Being in the Main the Mouth of Olde House Rules

Friday, July 25, 2014

The Pits & Perils of Armor

Pits & Perils (P&P) treats armor differently, and this post aims to explain why and what we were thinking...     

As gamers, we've grown accustomed to armor granting constant and uniform protection.  However, there's little to suggest that this is actually true, and some evidence to the contrary.

We assume the following:

(1) Armor reduces the number of vulnerable spots, but cunning opponents will know where to find them, and even when armor is used, the wearer must still aggressively defend themselves.

(2) The benefits of armor worn diminish greatly over time.  For instance, a wounded or fatigued fighter may become hobbled and slow, making it easier to slip a blade under a breastplate or into an exposed armpit, often fatally.  Notice here that the attacker bypasses armor completely, and previous efforts to capture this have resulted in excessive book keeping.

Now, in our system...

Using Pits & Perils, all attacks require 9 or better on 2d6, although fighters and higher-level monsters get bonuses to reflect their skill and ferocity, where applicable.  Armored foes are difficult to hit because they're so well-protected, but unarmored targets are equally hard because they can move faster and are better able to avoid blows in the first place, and this comes out in the wash as "9 or better" for all, subject to modifiers.

So what does armor do if it doesn't absorb damage and/or make you harder to hit?  Simply put, armor prolongs life.

In P&P, armor adds bonus hits to the wearer, so a fighter in chainmail (+2), and shield (+1) would get +3 bonus hits, and since the average (melee) attack scores 1 point of damage, this goes a long way towards protecting the user.  Bonus hits are lost in combat and recovered through magic (miracles) and/or rest because, ultimately, these represent the ability of the wearer, and this diminishes over time with fatigue and injury.

Armor protects the wearer to be certain, but it doesn't grant invulnerability, and the battlefields of Europe were littered with well-armored corpses.  This is what we were thinking!  

Sunday, July 20, 2014

Managing Uncertainty

Much of what happens in an old-school role-playing game is (or should be) decision-making, exploration, and/or role-playing, in no particular order.  Entire playing sessions might go by without a single die rolled or sword drawn from its scabbard, and these are often the best because now it's 100 percent about the participants and what they can dream up.  This aspect of the game must be preserved even when rules are otherwise necessary, and make no mistake, rules will be needed...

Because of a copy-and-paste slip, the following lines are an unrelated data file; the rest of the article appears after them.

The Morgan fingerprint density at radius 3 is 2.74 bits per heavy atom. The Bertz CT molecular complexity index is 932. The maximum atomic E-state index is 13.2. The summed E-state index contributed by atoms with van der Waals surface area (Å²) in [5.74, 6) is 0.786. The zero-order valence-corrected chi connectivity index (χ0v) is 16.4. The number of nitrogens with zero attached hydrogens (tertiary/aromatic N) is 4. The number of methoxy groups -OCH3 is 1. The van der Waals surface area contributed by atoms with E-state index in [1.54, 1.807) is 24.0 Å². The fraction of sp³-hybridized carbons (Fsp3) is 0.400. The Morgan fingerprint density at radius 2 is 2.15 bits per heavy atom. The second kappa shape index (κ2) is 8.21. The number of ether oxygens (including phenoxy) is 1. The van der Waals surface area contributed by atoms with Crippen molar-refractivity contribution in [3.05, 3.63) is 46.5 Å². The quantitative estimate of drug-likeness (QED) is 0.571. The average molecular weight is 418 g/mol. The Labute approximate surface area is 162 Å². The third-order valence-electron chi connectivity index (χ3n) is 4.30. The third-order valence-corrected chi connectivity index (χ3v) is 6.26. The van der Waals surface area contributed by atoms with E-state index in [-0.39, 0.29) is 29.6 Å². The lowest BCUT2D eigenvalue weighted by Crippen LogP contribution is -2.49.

Rules are necessary because they (1) quantify the powers and abilities of characters, monsters, and magic items and (2) resolve situations where the outcome is uncertain.  This is a good thing, and as old-school enthusiasts we sometimes fail to praise rules and what they do for us.  However, rules can often overstep their boundaries and become a substitute for individual decision-making and problem solving to the detriment of play.

Why does this happen?  Laziness is one, somewhat uncharitable, possibility, but it can be something else.  Despite a player's best efforts, some uncertainty still remains and, over time, the group starts skipping the action part and just rolls for the outcome, making players mere spectators in their own games.  The right set of rules can help immensely, and the referee should have no problem finding something good - shop around! 

The other solution is to tie uncertainty to actions taken by the players.  For instance, imagine the party comes upon a pile of rubbish that the players wish to search for valuables.  If they prod it with a ten-foot pole, their chance of getting bitten by the poisonous spiders within falls to zero.  But if they dig in using their bare hands, this chance goes up dramatically, often with fatal results!  Either way, players are required to make decisions and describe their actions and, each time, the level of uncertainty is tied to previous choices made in the game.

In role-play, we think in terms of fixed difficulty modified by ability scores and the use of magic items.  However, we should also be thinking about uncertainty as decided by player actions in advance of a particular situation, and right action can sometimes eliminate uncertainty (and related dice) completely, or at least favorably modify the attempt.  This is the most direct power characters should ever have over their own fates, and referees can use this approach to encourage and reward good choices.

In other words, make the players describe their actions, devise solutions, and act out interactions, and then base any difficulty on what they did and how well they did it.  This will give them the challenging adventures they long for, secure in the knowledge that good decisions are worth making and well-rewarded!